While young players like Jake Virtanen, Jared McCann, and Ben Hutton impressed at training camp and have made most of the headlines in Vancouver, veterans like Brandon Sutter, Brandon Prust, Adam Cracknell and Matt Bartkowski have filled in ably in depth roles.
Let’s delve into the underlying numbers, and examine some of the early returns on the Canucks’ bevy of offseason moves.
Acquired in a big mid-summer trade with the Pittsburgh Penguins, and signed to a lucrative long-term contract extension shortly thereafter, Brandon Sutter was the Canucks’ marquee offseason move.
In his first six games the big defensive-minded centreman has impressed on both sides of the puck, and in particular has proven to be a surprisingly versatile piece.
After years of playing behind two-world class centreman in Pittsburgh, Sutter has been leaned on more heavily in Vancouver. Perhaps most surprisingly, he’s been leaned on to play along the wall, filling in ably as a winger on a line with Henrik and Daniel Sedin.Sutter has shared the ice with Henrik for over 52 minutes at 5-on-5 so far this season, according to hockeyanalysis.com. In those 52 minutes the Canucks have yet to give up a goal against, although it’s probably worth noting that the Sedins haven’t been quite as good at controlling the balance of on-ice shot attempts with Sutter than they have generally been with the likes of Alexandre Burrows, Jannik Hansen, or Radim Vrbata.
Even beyond Sutter’s surprise turn as a top-line winger, the big centreman is playing in all situations. He’s currently being used on Vancouver’s first power-play unit, he’s leading all Canucks forwards in short-handed ice time per game, and with a pair of goals and three assists, he’s also the club’s leading scorer through six contests.
Some of Sutter’s surprising offensive production could prove ephemeral. In particular he’s benefitting from a sky-high on-ice shooting percentage that’s currently hovering above 10 percent. As that regresses, we should reasonably expect Sutter’s near point-per game pace to fall off.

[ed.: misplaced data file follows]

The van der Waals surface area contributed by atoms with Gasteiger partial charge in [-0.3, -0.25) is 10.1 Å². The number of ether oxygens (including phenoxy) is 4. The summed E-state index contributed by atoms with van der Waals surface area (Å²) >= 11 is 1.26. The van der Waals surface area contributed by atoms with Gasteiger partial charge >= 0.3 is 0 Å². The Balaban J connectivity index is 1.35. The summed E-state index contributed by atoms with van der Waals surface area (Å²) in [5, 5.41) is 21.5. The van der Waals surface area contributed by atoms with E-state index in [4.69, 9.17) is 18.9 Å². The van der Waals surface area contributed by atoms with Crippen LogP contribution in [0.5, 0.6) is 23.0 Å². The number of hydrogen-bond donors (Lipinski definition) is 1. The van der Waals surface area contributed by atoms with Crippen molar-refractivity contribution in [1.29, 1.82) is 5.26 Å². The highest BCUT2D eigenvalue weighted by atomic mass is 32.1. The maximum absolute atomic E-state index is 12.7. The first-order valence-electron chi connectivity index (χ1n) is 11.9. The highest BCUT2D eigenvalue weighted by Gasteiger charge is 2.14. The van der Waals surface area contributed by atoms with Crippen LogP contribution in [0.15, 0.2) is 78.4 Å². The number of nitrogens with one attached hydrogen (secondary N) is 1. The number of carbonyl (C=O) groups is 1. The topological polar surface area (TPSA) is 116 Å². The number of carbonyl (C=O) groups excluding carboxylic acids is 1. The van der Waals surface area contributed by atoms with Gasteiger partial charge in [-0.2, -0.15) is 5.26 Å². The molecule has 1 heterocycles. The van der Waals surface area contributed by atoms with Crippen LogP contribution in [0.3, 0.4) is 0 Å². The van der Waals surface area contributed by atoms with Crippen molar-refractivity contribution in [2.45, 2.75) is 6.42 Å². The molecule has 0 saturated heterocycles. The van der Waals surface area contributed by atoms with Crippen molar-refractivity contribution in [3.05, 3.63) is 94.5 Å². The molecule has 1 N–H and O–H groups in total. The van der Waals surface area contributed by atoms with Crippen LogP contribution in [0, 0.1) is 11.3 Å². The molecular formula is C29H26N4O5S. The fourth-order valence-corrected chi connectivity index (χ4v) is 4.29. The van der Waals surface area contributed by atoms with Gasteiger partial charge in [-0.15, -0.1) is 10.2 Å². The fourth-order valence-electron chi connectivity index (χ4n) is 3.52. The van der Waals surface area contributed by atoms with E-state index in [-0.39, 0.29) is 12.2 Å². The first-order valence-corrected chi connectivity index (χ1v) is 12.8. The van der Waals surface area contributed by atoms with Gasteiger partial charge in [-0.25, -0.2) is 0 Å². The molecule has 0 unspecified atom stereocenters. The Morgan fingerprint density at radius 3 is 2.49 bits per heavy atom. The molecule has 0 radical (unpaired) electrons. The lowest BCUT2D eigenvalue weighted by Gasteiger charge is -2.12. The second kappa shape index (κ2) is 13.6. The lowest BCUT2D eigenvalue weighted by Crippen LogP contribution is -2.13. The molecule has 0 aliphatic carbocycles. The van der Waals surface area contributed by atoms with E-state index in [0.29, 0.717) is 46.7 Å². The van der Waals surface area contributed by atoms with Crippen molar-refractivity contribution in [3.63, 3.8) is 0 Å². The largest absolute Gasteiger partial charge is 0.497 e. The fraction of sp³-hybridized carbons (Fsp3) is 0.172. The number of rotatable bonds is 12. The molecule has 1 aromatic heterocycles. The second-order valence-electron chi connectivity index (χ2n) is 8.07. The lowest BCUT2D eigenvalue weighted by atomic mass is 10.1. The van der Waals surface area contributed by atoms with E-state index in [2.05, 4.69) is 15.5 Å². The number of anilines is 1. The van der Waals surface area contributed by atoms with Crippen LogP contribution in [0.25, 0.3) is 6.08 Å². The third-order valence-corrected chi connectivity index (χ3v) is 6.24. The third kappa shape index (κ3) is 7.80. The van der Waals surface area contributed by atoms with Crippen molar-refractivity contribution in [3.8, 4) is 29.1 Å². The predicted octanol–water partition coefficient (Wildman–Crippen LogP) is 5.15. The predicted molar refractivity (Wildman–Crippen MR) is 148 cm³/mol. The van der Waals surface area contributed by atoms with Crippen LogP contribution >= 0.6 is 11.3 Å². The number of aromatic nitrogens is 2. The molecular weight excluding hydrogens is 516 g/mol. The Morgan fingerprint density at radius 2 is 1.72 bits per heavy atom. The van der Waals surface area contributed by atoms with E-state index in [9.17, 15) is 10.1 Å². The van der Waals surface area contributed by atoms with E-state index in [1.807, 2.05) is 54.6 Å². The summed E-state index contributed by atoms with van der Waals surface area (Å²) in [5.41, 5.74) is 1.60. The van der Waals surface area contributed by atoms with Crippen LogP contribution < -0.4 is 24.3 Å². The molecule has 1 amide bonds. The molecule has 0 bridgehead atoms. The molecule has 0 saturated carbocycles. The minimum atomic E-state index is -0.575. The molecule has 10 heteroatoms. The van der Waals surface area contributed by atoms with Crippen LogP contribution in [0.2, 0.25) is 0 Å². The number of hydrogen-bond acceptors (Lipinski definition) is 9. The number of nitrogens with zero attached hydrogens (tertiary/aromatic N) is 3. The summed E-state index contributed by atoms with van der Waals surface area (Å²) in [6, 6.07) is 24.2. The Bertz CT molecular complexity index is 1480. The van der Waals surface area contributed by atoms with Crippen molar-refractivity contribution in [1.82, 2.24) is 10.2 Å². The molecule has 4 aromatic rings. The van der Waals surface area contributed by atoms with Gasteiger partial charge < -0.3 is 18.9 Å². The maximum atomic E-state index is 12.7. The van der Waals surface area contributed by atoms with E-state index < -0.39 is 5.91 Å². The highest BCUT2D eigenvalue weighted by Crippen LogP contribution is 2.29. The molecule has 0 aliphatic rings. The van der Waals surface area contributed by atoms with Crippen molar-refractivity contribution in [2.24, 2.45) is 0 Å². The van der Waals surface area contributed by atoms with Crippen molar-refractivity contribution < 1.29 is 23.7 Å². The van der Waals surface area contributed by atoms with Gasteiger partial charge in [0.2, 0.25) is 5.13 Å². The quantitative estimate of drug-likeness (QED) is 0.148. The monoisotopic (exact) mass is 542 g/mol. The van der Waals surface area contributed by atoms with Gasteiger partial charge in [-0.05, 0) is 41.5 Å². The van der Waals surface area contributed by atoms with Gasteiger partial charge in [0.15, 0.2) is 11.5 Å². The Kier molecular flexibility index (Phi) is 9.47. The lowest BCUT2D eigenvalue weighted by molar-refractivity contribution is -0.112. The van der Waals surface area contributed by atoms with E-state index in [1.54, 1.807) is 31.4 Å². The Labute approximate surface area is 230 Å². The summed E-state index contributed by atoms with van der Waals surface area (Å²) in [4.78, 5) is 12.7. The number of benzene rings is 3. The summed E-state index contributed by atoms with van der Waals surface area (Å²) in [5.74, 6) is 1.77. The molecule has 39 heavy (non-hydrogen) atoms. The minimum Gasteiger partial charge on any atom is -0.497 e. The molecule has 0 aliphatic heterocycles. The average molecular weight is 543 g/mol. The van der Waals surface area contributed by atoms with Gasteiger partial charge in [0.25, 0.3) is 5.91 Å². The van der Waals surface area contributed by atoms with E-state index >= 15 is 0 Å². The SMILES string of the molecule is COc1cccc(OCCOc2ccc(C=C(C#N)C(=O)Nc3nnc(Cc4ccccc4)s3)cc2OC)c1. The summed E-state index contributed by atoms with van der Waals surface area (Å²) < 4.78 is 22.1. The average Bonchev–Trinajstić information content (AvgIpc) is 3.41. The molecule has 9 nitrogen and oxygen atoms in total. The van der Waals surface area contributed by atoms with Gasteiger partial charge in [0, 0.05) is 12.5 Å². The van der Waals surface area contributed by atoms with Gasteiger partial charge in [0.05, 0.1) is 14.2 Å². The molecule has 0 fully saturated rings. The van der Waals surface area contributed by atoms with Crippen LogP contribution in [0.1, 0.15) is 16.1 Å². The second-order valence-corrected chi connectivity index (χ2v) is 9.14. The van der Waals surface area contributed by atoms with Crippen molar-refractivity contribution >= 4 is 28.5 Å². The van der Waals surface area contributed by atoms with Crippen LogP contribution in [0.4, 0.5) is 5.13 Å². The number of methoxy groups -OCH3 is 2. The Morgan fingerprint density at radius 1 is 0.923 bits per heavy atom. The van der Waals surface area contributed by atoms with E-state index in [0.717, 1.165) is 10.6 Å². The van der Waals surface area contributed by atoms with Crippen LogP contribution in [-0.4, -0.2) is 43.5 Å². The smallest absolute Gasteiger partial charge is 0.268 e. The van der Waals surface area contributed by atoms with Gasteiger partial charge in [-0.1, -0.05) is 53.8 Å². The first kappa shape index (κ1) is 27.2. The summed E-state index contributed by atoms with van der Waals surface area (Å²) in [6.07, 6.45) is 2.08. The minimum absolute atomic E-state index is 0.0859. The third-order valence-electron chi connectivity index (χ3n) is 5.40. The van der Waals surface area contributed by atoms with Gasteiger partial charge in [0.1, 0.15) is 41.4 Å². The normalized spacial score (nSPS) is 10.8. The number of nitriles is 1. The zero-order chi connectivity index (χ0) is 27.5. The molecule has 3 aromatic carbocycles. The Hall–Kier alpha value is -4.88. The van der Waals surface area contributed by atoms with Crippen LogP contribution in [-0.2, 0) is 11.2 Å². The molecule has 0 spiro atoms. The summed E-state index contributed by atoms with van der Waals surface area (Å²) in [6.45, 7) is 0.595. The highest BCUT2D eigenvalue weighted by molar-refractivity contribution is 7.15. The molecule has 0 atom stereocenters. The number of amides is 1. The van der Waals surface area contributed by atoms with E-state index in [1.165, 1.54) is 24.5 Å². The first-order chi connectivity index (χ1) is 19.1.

Even so, there’s no question that Sutter’s first couple of weeks in a Canucks sweater have proven fruitful.
Matt Bartkowski, 27, was signed as a free agent on a one year contract. The transitional defensive defenseman has held down a top-four role in six games with the Canucks so far, and even managed to score his first ever NHL goal this past weekend against the Edmonton Oilers. That’s not what he was brought in to provide, but the Canucks will surely take it!
Bartkowski hasn’t factored in much to the Canucks’ special teams play, and his shot attempt differential is the worst among all Canucks defenders as his pairing with Dan Hamhuis has gotten off to something of a slow start.
Acquired on July 1 in a trade with the Montreal Canadiens, Brandon Prust has built a reputation as a tough fourth-line forward who can legitimately and helpfully play a regular shift while also contributing to the penalty kill. You might call him a contributing pugilist, rather than a one-dimensional enforcer.
Prust has fought in every-other game he’s appeared in as a Canuck, and his three total fights give him a share of the NHL lead. There’s a lot more to Prust’s game than the fisticuffs though, and that’s been on display in his first two weeks in Vancouver.
In addition to holding down a supporting role on the penalty kill, Prust is ninth among all Canucks forwards in even-strength ice-time per game. As Canucks coach Willie Desjardins eases a trio of young players – Sven Baertschi, Virtanen and McCann – into everyday duty in the NHL, Prust has essentially held down what we might reasonably describe as a top-nine role.
And he’s done so effectively. Prust may be best known for his fighting abilities, but his defensive play has always been solid. Currently he’s been the Canucks’s single best shot attempt suppressing forward, which is an amazing feat – even over a very small sample – for any player who shares a roster with the Sedin twins.
Prust has also contributed three assists, all of them at even-strength, an indication that his playmaking abilities, always well above average for a fourth-line tough, remain sharp.
Adam Cracknell seized an opportunity at Canucks training camp and made the team. Now he’s eighth among Canucks forwards in even-strength ice time per game through the first couple weeks of the season. That’s the sort of minutes burden you’d expect from a third-line centre.
Cracknell has obviously earned the trust of Vancouver’s coaching staff, and has added a third element to a grinding bottom-six line with Prust and Derek Dorsett that the Canucks have leaned on heavily. Though his shot-attempt differential is the second worst among regular Canucks forwards, there’s something to be said for soaking up minutes responsibility, and Cracknell has managed that. He’s also scored two goals so far, a nice bonus.